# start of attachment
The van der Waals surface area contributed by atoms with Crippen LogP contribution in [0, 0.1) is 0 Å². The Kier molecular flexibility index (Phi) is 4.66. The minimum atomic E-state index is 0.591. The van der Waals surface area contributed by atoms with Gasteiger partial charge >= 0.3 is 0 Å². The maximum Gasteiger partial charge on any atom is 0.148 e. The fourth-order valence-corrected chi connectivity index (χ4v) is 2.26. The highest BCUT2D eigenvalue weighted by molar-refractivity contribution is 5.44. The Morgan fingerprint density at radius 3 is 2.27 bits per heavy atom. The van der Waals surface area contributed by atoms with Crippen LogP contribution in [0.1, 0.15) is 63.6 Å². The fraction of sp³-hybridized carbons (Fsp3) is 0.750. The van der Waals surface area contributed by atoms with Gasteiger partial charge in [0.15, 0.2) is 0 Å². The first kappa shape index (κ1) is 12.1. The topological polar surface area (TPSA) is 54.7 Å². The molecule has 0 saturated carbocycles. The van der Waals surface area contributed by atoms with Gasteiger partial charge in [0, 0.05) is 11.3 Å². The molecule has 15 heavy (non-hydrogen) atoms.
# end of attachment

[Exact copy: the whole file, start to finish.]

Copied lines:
The van der Waals surface area contributed by atoms with Crippen LogP contribution in [0, 0.1) is 0 Å². The Kier molecular flexibility index (Phi) is 4.66. The minimum atomic E-state index is 0.591. The van der Waals surface area contributed by atoms with Gasteiger partial charge >= 0.3 is 0 Å². The maximum Gasteiger partial charge on any atom is 0.148 e. The fourth-order valence-corrected chi connectivity index (χ4v) is 2.26. The highest BCUT2D eigenvalue weighted by molar-refractivity contribution is 5.44. The Morgan fingerprint density at radius 3 is 2.27 bits per heavy atom. The van der Waals surface area contributed by atoms with Crippen LogP contribution in [0.1, 0.15) is 63.6 Å². The fraction of sp³-hybridized carbons (Fsp3) is 0.750. The van der Waals surface area contributed by atoms with Gasteiger partial charge in [0.15, 0.2) is 0 Å². The first kappa shape index (κ1) is 12.1. The topological polar surface area (TPSA) is 54.7 Å². The molecule has 0 saturated carbocycles. The van der Waals surface area contributed by atoms with Gasteiger partial charge in [0, 0.05) is 11.3 Å². The molecule has 15 heavy (non-hydrogen) atoms.